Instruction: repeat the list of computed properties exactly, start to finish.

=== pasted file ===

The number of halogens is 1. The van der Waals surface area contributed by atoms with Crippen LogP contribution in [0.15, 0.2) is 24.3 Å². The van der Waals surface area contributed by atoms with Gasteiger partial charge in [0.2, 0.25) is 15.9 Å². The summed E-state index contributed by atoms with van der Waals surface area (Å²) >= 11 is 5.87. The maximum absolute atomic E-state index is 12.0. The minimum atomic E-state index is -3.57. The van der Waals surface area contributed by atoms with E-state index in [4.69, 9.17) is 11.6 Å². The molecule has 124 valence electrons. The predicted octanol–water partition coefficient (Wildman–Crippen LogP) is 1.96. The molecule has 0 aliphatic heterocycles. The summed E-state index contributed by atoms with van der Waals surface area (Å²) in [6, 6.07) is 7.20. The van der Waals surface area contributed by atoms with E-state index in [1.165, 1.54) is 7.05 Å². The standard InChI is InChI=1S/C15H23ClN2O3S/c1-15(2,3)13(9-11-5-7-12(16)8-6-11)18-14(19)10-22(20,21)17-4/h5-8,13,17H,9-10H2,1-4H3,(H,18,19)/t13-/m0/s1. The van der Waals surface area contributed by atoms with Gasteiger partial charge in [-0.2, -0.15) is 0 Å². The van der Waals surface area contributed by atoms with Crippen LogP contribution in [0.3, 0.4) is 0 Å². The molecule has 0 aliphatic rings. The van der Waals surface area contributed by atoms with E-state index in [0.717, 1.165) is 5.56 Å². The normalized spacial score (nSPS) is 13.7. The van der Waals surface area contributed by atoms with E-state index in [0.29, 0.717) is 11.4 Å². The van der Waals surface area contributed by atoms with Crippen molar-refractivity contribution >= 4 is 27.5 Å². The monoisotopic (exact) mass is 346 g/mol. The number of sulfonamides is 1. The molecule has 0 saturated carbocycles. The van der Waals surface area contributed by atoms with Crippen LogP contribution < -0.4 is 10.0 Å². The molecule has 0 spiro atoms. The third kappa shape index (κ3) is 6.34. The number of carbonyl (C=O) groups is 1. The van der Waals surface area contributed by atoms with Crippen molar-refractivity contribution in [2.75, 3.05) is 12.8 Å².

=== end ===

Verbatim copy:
The number of halogens is 1. The van der Waals surface area contributed by atoms with Crippen LogP contribution in [0.15, 0.2) is 24.3 Å². The van der Waals surface area contributed by atoms with Gasteiger partial charge in [0.2, 0.25) is 15.9 Å². The summed E-state index contributed by atoms with van der Waals surface area (Å²) >= 11 is 5.87. The maximum absolute atomic E-state index is 12.0. The minimum atomic E-state index is -3.57. The van der Waals surface area contributed by atoms with E-state index in [4.69, 9.17) is 11.6 Å². The molecule has 124 valence electrons. The predicted octanol–water partition coefficient (Wildman–Crippen LogP) is 1.96. The molecule has 0 aliphatic heterocycles. The summed E-state index contributed by atoms with van der Waals surface area (Å²) in [6, 6.07) is 7.20. The van der Waals surface area contributed by atoms with E-state index in [1.165, 1.54) is 7.05 Å². The standard InChI is InChI=1S/C15H23ClN2O3S/c1-15(2,3)13(9-11-5-7-12(16)8-6-11)18-14(19)10-22(20,21)17-4/h5-8,13,17H,9-10H2,1-4H3,(H,18,19)/t13-/m0/s1. The van der Waals surface area contributed by atoms with Gasteiger partial charge in [-0.2, -0.15) is 0 Å². The van der Waals surface area contributed by atoms with Crippen LogP contribution in [0.3, 0.4) is 0 Å². The molecule has 0 aliphatic rings. The van der Waals surface area contributed by atoms with E-state index in [0.717, 1.165) is 5.56 Å². The normalized spacial score (nSPS) is 13.7. The van der Waals surface area contributed by atoms with E-state index in [0.29, 0.717) is 11.4 Å². The van der Waals surface area contributed by atoms with Crippen molar-refractivity contribution >= 4 is 27.5 Å². The monoisotopic (exact) mass is 346 g/mol. The number of sulfonamides is 1. The molecule has 0 saturated carbocycles. The van der Waals surface area contributed by atoms with Crippen LogP contribution < -0.4 is 10.0 Å². The molecule has 0 spiro atoms. The third kappa shape index (κ3) is 6.34. The number of carbonyl (C=O) groups is 1. The van der Waals surface area contributed by atoms with Crippen molar-refractivity contribution in [2.75, 3.05) is 12.8 Å².